Tear gas and violence have become common in Hong Kong, with protests showing no sign of abating. How did the unrest begin and what is the back story?
What triggered the protests?
An Extradition Bill was introduced to the Hong Kong Parliament in April 2019 by the city's Chief Executive, Carrie Lam. If passed, Hong Kong citizens could have been extradited to mainland China to face trial on a case-by-case basis.
The legislation stemmed from a case where a Hong Kong woman was murdered while in Taiwan. Her killer was unable to face charges in Taiwan, as there was no reciprocal extradition arrangement.
The bill put forward became a cause for concern for many, with protesters citing the bill as a step toward the erosion of their autonomy. Critics of the bill said that it would tilt Hong Kong's government toward authoritarianism and at the hands of the Chinese judiciary, which human rights group say is plagued with torture.
How long have the protests been ongoing?
Thousands began to demonstrate when the bill was first introduced. Those quickly gained momentum, with an estimated two million taking to the streets on June 17, according to organisers. Although the protests began peacefully, they turned violent on July 1 when broke into the Legislative Council building and vandalised it.
Despite sustained opposition, the Hong Kong government and Lam refused to formally withdraw the bill. By July 9, in a televised address, Lam said that the bill was "dead". But this language was not enough to satisfy protesters, who demanded the bill be formally withdrawn.
The protests continued to gain momentum, with tear gas and clashes on the streets becoming a common theme. The relationship between authorities and protesters deteriorated into July and hit a significant low when unidentified men in white t-shirts flooded Yuen Long station, stormed a train and attacked passengers and media. Clips of the incident went viral on social media, with much blame pointed at police for failing to arrive on time to break-up the incident.
The protests shifted from a weekend-only movement into a round-the-clock resistance. On July 30, Hong Kong police announced that 45 people had been arrested — the first mass arrests since the protests began — and charged with illegal assembly, an offence that can carry up to a 10-year prison sentence upon conviction.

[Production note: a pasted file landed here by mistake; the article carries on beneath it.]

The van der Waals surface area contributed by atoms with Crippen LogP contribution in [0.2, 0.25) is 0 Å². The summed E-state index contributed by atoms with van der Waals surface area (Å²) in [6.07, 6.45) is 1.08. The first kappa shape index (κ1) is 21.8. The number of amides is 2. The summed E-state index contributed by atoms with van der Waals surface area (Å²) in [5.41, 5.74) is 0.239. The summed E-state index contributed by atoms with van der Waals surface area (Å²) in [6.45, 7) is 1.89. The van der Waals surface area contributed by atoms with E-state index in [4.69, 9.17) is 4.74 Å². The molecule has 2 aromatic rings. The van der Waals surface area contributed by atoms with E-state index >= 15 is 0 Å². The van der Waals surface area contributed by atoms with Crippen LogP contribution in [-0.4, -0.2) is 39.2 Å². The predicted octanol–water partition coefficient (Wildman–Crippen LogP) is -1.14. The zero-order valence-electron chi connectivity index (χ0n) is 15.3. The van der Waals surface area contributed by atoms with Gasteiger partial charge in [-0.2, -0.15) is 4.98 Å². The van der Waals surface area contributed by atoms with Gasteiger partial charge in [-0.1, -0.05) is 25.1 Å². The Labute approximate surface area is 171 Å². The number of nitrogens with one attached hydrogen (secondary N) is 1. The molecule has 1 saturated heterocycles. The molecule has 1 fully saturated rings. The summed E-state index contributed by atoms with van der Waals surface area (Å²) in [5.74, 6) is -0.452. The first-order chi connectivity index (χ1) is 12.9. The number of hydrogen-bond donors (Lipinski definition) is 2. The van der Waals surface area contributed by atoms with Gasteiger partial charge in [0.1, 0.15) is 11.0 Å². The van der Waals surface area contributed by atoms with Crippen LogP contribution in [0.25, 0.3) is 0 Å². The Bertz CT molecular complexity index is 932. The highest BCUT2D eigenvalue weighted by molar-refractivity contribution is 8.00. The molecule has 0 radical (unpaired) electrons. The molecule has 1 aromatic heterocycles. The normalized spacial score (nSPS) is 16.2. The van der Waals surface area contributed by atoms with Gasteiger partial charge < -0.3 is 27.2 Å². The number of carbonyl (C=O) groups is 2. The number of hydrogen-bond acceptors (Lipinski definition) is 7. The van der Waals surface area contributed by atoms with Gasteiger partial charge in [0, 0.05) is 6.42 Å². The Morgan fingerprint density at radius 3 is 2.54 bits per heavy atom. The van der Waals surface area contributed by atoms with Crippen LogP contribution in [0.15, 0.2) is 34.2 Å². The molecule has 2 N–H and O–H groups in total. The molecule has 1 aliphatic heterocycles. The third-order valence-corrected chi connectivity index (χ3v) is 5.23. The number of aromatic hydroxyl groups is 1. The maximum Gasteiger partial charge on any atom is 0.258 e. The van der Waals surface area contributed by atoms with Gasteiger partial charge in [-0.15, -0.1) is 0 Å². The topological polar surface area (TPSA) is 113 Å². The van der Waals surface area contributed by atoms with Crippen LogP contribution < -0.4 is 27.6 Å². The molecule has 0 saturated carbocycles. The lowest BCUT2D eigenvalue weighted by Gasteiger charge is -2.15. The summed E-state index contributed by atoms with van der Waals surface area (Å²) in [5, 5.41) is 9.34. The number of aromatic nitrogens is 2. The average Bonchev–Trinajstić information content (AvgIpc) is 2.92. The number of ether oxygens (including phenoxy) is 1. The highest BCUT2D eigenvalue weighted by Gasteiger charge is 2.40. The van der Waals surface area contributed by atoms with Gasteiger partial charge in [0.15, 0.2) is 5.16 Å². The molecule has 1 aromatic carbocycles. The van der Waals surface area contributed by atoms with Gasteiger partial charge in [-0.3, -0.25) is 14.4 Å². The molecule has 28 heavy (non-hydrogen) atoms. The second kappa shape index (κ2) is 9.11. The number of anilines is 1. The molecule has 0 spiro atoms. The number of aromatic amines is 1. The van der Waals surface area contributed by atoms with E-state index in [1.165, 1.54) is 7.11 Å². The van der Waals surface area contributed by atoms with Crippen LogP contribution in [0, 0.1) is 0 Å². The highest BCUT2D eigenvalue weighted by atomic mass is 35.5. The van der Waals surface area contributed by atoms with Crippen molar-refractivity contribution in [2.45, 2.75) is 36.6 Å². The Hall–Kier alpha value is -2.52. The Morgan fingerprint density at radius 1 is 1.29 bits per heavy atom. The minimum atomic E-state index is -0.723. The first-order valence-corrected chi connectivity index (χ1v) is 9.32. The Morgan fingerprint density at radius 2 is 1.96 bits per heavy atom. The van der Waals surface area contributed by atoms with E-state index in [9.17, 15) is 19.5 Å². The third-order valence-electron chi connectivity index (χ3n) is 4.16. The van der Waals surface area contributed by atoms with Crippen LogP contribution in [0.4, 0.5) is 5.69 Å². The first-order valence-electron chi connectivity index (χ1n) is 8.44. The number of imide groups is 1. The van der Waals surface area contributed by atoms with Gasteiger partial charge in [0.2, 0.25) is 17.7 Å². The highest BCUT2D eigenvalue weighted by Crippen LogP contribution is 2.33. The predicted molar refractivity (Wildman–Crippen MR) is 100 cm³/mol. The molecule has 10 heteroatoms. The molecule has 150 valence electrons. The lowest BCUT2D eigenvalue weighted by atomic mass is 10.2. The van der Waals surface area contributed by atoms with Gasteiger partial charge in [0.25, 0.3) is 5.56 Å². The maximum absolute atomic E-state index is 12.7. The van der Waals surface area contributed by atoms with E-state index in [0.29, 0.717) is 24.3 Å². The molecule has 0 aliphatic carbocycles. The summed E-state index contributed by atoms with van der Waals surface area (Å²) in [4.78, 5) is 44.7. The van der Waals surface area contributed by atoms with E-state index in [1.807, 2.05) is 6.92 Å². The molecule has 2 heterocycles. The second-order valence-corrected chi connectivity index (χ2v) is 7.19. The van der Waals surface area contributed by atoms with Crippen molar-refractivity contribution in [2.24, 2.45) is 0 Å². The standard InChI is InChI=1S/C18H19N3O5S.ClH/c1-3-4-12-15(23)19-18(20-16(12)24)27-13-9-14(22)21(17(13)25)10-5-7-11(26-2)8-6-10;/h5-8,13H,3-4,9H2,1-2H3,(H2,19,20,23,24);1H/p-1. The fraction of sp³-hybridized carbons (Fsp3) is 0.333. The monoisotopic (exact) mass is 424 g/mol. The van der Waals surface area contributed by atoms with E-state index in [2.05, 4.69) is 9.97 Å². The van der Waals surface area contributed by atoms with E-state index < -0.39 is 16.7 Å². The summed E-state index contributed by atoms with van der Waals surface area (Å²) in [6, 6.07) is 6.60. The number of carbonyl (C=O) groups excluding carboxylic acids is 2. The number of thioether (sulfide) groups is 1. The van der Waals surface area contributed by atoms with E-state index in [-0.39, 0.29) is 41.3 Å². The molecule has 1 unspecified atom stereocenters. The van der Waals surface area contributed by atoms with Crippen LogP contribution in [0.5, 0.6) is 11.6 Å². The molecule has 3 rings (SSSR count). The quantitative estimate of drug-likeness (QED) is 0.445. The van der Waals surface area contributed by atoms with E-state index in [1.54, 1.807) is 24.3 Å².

On August 11, a woman became a symbol of the protests after she was shot in the eye with a pellet during demonstrations and footage circulated on social media . Covering the right eye became a symbolic gesture, while the hashtag #eye4hk was used to spread the message of her injury but also their demands to the government.
In mid-August, protesters stepped up their tactics by periodically occupying Hong Kong International Airport, paralysing travel. It caused the cancellations of hundreds of flights over a two-day period with violent clashes between demonstrators and police at one of the world's busiest aviation hubs. Despite this, the government made no moves by this stage of removing the controversial extradition bill from the table.
On August 23 — the 30th anniversary of the Baltic Way, a 600km chain that paved the way for the collapse of communism in the ex-Soviet states — thousands of protesters formed a human chain on that spanned Causeway Bay, with protesters calling for a peaceful demonstration while calling for their democracy to be upheld.
What are their demands?
In early September, Lam withdrew the Extradition Bill — but with the tide in their favour, protesters have continued their activities, carving out five key demands: complete withdrawal of the Extradition Bill, fresh elections, an investigation into police brutality, the release of arrested protesters and to revoke the term "riot" used against the demonstrations.
Numerous protesters who spoke to The Cube said they will continue until all the demands are met. "All five and not one less" has become a key rallying cry during the demonstrations. But Lam has remained resilient, even quashing rumours that she had asked Beijing to let her step aside.
Are the current protests linked to the 2014 Occupy Movement?
The current protests are not the first to have hit the city-state. It was gripped by the Occupy Movement in 2014, when demonstrators demanded that their elections be fair and free from interference by Beijing.
The unrest lies in the one-country-two-systems rule, which stems back to the 1800s. China had given a lease to the United Kingdom for a rocky piece of land that would become Hong Kong for 100 years. In 1984, then UK Prime Minister Margaret Thatcher signed the joint British-Sino declaration which meant that, as of July 1997, Hong Kong would have autonomy for 50 years before becoming embedded into Chinese laws and culture. The declaration enshrined into Hong Kong law 50 years of freedom of the press, freedom of association and the ability to demonstrate.
In reality, the protests and the authorities' response have a much deeper background — one of an ideological battle for the future of Hong Kong.